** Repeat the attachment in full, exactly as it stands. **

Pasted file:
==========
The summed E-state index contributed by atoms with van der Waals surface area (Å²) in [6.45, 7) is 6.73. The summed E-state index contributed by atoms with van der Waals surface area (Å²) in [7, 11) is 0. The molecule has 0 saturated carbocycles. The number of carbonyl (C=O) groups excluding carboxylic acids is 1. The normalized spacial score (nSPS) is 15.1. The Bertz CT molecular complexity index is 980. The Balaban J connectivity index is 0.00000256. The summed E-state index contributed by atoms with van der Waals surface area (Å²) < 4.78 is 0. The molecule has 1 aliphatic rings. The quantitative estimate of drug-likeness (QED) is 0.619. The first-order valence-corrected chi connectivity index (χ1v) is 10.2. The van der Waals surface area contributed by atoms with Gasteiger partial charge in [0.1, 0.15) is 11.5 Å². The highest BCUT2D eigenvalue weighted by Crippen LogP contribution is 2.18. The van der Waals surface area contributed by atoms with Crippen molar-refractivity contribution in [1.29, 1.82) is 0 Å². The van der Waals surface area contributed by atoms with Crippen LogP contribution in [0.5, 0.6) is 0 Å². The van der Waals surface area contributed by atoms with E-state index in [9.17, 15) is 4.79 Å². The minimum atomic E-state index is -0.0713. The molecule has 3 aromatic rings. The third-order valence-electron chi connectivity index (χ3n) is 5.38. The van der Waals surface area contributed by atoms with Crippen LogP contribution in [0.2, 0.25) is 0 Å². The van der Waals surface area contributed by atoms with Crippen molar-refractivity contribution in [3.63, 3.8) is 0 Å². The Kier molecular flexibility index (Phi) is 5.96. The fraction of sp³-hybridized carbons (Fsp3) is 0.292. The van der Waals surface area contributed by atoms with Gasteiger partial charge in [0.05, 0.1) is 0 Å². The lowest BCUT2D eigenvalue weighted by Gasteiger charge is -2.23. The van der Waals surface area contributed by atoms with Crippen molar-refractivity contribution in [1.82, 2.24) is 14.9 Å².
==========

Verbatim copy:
The summed E-state index contributed by atoms with van der Waals surface area (Å²) in [6.45, 7) is 6.73. The summed E-state index contributed by atoms with van der Waals surface area (Å²) in [7, 11) is 0. The molecule has 0 saturated carbocycles. The number of carbonyl (C=O) groups excluding carboxylic acids is 1. The normalized spacial score (nSPS) is 15.1. The Bertz CT molecular complexity index is 980. The Balaban J connectivity index is 0.00000256. The summed E-state index contributed by atoms with van der Waals surface area (Å²) < 4.78 is 0. The molecule has 1 aliphatic rings. The quantitative estimate of drug-likeness (QED) is 0.619. The first-order valence-corrected chi connectivity index (χ1v) is 10.2. The van der Waals surface area contributed by atoms with Gasteiger partial charge in [0.1, 0.15) is 11.5 Å². The highest BCUT2D eigenvalue weighted by Crippen LogP contribution is 2.18. The van der Waals surface area contributed by atoms with Crippen molar-refractivity contribution in [1.29, 1.82) is 0 Å². The van der Waals surface area contributed by atoms with Crippen LogP contribution in [0.5, 0.6) is 0 Å². The van der Waals surface area contributed by atoms with E-state index in [9.17, 15) is 4.79 Å². The minimum atomic E-state index is -0.0713. The molecule has 3 aromatic rings. The third-order valence-electron chi connectivity index (χ3n) is 5.38. The van der Waals surface area contributed by atoms with Crippen LogP contribution in [0.2, 0.25) is 0 Å². The van der Waals surface area contributed by atoms with Crippen molar-refractivity contribution in [3.63, 3.8) is 0 Å². The Kier molecular flexibility index (Phi) is 5.96. The fraction of sp³-hybridized carbons (Fsp3) is 0.292. The van der Waals surface area contributed by atoms with Gasteiger partial charge in [0.05, 0.1) is 0 Å². The lowest BCUT2D eigenvalue weighted by Gasteiger charge is -2.23. The van der Waals surface area contributed by atoms with Crippen molar-refractivity contribution in [1.82, 2.24) is 14.9 Å².